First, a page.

Louis Dorfsman was born in New York on April 14, 1918. In 1935, his plans to attend New York University were derailed by the $300 annual tuition, a considerable sum during the Depression. Mr. Dorfsman turned instead to the Cooper Union for the Advancement of Science & Art, whose degree program was both respected and free to those selected for admission. There he studied design, typography and architecture and took his first courses in advertising.
After graduating in 1939, Mr. Dorfsman served in the U.S. Army from 1943 to 1945. Medically exempt from combat because of a punctured eardrum, he was sent to the army design center in Dallas, where he worked on posters and public-relations exhibits. Two of his posters won first and second prizes in the national army arts contest in 1944.
After the war, he worked briefly as an art director at Reiss Advertising in New York before joining the art department of CBS as assistant to William Golden, head of advertising and design. (In 1951, Mr. Golden created the famous CBS eye for a one-time TV promotion, but CBS President Frank Stanton soon made it into the icon for the company.)
In 1951, Mr. Stanton separated the TV and radio divisions, and Mr. Dorfsman became art director for CBS Radio, where he created a series of provocative ads intended to remind the industry that CBS was still active in radio. Though NBC had largely abandoned radio except for news, CBS continued into the 1960s. The elegant balance and clean b&w graphics of Mr. Dorfsman's ads attracted industry attention, especially at cutting-edge shops such as Doyle Dane Bernbach and Jack Tinker & Associates.
In 1959, Mr. Golden died at the age of 48, and Mr. Dorfsman took his place as the company's reigning design guru, becoming creative director of the CBS Television Network the following year. In 1969, he was promoted to VP-creative director of CBS Broadcast Group.
But it was the construction of the new CBS headquarters building at 51 W. 52nd St. in New York in the early and mid-1960s that provided Mr. Dorfsman with the occasion to focus and unify company graphics. The building, designed by the architect Eero Saarinen, was a matter of great pride to Mr. Stanton, who believed that a uniform physical sense of CBS should pervade every aspect of its space.
Every aspect of the building's lettering and signage conformed to Mr. Dorfsman's specifications. He even fought off the demands of New York Fire Department inspectors, whose regulations for "exit" signs demanded letters of uniform thickness and no serifs.
Mr. Dorfsman's design edicts were all encompassing and covered all printed materials, from advertising to memo pads to stationery. Even letters typed by CBS secretaries conformed to his design specifications.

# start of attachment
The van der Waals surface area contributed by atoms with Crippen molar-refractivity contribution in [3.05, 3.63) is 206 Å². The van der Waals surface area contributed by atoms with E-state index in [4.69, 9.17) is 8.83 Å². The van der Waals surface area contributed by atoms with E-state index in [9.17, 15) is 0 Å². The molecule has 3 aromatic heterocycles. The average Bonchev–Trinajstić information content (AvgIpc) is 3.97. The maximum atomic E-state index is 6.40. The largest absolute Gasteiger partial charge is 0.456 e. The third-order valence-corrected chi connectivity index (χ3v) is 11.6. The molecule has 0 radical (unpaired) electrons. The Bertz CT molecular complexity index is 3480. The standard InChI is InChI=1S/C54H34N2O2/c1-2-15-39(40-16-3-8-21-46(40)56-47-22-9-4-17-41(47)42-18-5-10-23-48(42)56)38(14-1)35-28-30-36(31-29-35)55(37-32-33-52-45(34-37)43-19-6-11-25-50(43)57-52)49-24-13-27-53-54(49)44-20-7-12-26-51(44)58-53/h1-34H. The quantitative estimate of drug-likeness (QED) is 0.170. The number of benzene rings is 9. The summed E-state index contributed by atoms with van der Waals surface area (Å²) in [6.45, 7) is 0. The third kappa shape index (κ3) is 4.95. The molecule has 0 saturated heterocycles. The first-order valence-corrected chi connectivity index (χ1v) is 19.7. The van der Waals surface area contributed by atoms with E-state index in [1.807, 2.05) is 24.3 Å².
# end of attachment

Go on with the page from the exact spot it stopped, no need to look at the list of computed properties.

Although CBS used McCann-Erickson as its principal ad agency in the 1950s and Sudler & Hennessey in the 1960s and 1970s, much of the day-to-day creative work in the early '50s was done in-house under Mr. Golden's direction; by the time Mr. Dorfsman took over, virtually all of it was being done in-house, with the assistance of the art department at Sudler & Hennessey. He later wrote that had his advertising and design department been measured by its billings, in 1977 it would have been the 11th-largest U.S. agency.
Mr. Dorfsman officially retired from CBS in 1987, but continued to be active with the company and other clients through his own company, Lou Dorfsman Design, which he had started in his Great Neck, N.Y., home in the 1970s as a way of taking on freelance assignments that interested him.
Among his most famous work was that done for Dansk International Designs, the European tableware designer that he took on as a client while still at CBS. The catalog Mr. Dorfsman created for the company became such an object of art in itself that orders became too overwhelming to fulfill. He subsequently designed a scaled-down version that the company could more easily supply.
Few projects were closer to both CBS Chairman William Paley and Mr. Dorfsman than the Museum of Broadcasting, which to a large extent was a repository of CBS history. In exchange for his ongoing consultancy work for the Museum of Broadcasting, Mr. Dorfsman received the permanent use of office space in the museum building at 25 E. 52nd Street.
Mr. Dorfsman also served as board member and chairman of the International Design Conference, Aspen, Colo., and was trustee of the New York Institute of Technology and the Cooper Union. Over the course of his career he received 13 Gold Medals from the New York Art Directors Club, 50 Ad-of-the-Year Awards from various groups, and numerous Clio and Emmy awards; in 1978 he was inducted into the Art Directors Hall of Fame.
Born in New York, April 24, 1918; graduated from Cooper Union for the Advancement of Science & Art, 1939; named art director, CBS Radio, 1951; promoted to creative director, CBS Television Network, 1960; promoted to VP-creative director, CBS Broadcast Group, 1969; retired from CBS, but remained active through his own company, Lou Dorfsman Design, 1987.